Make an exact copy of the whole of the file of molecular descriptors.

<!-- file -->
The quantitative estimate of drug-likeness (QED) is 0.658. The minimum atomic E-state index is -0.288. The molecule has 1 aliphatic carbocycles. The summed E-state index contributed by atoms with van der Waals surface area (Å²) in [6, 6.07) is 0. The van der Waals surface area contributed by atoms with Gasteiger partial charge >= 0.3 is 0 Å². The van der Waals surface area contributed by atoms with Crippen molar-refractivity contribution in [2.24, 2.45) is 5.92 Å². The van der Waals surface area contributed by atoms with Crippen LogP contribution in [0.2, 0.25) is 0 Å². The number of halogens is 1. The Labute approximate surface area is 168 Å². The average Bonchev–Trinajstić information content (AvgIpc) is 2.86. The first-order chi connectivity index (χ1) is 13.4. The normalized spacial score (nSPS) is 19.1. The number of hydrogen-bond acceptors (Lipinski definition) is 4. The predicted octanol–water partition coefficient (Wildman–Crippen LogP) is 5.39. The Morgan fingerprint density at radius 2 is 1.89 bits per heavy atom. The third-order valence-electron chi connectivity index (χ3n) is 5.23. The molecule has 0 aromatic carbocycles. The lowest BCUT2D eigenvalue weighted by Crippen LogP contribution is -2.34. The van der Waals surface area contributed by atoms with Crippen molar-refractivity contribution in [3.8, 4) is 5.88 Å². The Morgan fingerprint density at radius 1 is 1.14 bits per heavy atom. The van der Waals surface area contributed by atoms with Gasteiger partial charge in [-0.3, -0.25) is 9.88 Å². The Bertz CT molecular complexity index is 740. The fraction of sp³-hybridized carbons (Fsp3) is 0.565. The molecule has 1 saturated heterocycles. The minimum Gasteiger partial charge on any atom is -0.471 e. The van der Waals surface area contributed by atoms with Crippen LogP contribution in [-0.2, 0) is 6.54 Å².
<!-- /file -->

The quantitative estimate of drug-likeness (QED) is 0.658. The minimum atomic E-state index is -0.288. The molecule has 1 aliphatic carbocycles. The summed E-state index contributed by atoms with van der Waals surface area (Å²) in [6, 6.07) is 0. The van der Waals surface area contributed by atoms with Gasteiger partial charge >= 0.3 is 0 Å². The van der Waals surface area contributed by atoms with Crippen molar-refractivity contribution in [2.24, 2.45) is 5.92 Å². The van der Waals surface area contributed by atoms with Crippen LogP contribution in [0.2, 0.25) is 0 Å². The number of halogens is 1. The Labute approximate surface area is 168 Å². The average Bonchev–Trinajstić information content (AvgIpc) is 2.86. The first-order chi connectivity index (χ1) is 13.4. The normalized spacial score (nSPS) is 19.1. The number of hydrogen-bond acceptors (Lipinski definition) is 4. The predicted octanol–water partition coefficient (Wildman–Crippen LogP) is 5.39. The Morgan fingerprint density at radius 2 is 1.89 bits per heavy atom. The third-order valence-electron chi connectivity index (χ3n) is 5.23. The molecule has 0 aromatic carbocycles. The lowest BCUT2D eigenvalue weighted by Crippen LogP contribution is -2.34. The van der Waals surface area contributed by atoms with Crippen molar-refractivity contribution in [3.8, 4) is 5.88 Å². The Morgan fingerprint density at radius 1 is 1.14 bits per heavy atom. The van der Waals surface area contributed by atoms with Gasteiger partial charge in [-0.3, -0.25) is 9.88 Å². The Bertz CT molecular complexity index is 740. The fraction of sp³-hybridized carbons (Fsp3) is 0.565. The molecule has 1 saturated heterocycles. The minimum Gasteiger partial charge on any atom is -0.471 e. The van der Waals surface area contributed by atoms with Crippen LogP contribution in [-0.2, 0) is 6.54 Å².